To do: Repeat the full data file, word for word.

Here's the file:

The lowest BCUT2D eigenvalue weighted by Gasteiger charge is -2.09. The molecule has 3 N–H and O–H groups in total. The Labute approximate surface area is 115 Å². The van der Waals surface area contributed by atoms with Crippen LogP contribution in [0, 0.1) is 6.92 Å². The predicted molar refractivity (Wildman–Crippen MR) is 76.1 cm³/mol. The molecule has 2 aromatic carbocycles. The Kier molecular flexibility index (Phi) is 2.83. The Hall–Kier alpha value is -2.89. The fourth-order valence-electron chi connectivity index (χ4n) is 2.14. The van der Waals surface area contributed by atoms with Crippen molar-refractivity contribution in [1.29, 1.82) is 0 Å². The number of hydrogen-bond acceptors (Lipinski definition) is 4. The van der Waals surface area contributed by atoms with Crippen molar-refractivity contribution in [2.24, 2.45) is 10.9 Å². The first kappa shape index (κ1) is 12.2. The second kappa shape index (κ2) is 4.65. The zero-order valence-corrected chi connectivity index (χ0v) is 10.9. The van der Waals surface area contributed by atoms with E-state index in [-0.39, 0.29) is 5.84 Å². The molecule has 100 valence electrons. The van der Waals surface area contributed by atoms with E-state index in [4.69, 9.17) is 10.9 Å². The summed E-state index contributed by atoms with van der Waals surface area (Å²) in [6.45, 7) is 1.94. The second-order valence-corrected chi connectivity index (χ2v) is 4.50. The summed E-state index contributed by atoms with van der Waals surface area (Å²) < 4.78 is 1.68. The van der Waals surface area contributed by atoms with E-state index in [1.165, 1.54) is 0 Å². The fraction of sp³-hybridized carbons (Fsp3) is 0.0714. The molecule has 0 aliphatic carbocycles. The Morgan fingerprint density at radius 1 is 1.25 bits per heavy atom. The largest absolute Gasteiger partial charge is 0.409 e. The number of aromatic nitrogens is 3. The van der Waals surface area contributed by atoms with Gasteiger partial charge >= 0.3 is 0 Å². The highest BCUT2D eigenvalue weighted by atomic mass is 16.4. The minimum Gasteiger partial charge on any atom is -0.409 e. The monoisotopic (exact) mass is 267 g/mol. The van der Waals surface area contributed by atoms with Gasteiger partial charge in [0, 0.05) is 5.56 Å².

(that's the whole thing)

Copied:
The lowest BCUT2D eigenvalue weighted by Gasteiger charge is -2.09. The molecule has 3 N–H and O–H groups in total. The Labute approximate surface area is 115 Å². The van der Waals surface area contributed by atoms with Crippen LogP contribution in [0, 0.1) is 6.92 Å². The predicted molar refractivity (Wildman–Crippen MR) is 76.1 cm³/mol. The molecule has 2 aromatic carbocycles. The Kier molecular flexibility index (Phi) is 2.83. The Hall–Kier alpha value is -2.89. The fourth-order valence-electron chi connectivity index (χ4n) is 2.14. The van der Waals surface area contributed by atoms with Crippen molar-refractivity contribution in [1.29, 1.82) is 0 Å². The number of hydrogen-bond acceptors (Lipinski definition) is 4. The van der Waals surface area contributed by atoms with Crippen molar-refractivity contribution in [2.24, 2.45) is 10.9 Å². The first kappa shape index (κ1) is 12.2. The second kappa shape index (κ2) is 4.65. The zero-order valence-corrected chi connectivity index (χ0v) is 10.9. The van der Waals surface area contributed by atoms with E-state index in [-0.39, 0.29) is 5.84 Å². The molecule has 100 valence electrons. The van der Waals surface area contributed by atoms with E-state index in [4.69, 9.17) is 10.9 Å². The summed E-state index contributed by atoms with van der Waals surface area (Å²) in [6.45, 7) is 1.94. The second-order valence-corrected chi connectivity index (χ2v) is 4.50. The summed E-state index contributed by atoms with van der Waals surface area (Å²) < 4.78 is 1.68. The van der Waals surface area contributed by atoms with E-state index in [1.165, 1.54) is 0 Å². The fraction of sp³-hybridized carbons (Fsp3) is 0.0714. The molecule has 0 aliphatic carbocycles. The Morgan fingerprint density at radius 1 is 1.25 bits per heavy atom. The largest absolute Gasteiger partial charge is 0.409 e. The number of aromatic nitrogens is 3. The van der Waals surface area contributed by atoms with Gasteiger partial charge >= 0.3 is 0 Å². The highest BCUT2D eigenvalue weighted by atomic mass is 16.4. The minimum Gasteiger partial charge on any atom is -0.409 e. The monoisotopic (exact) mass is 267 g/mol. The van der Waals surface area contributed by atoms with Gasteiger partial charge in [0, 0.05) is 5.56 Å².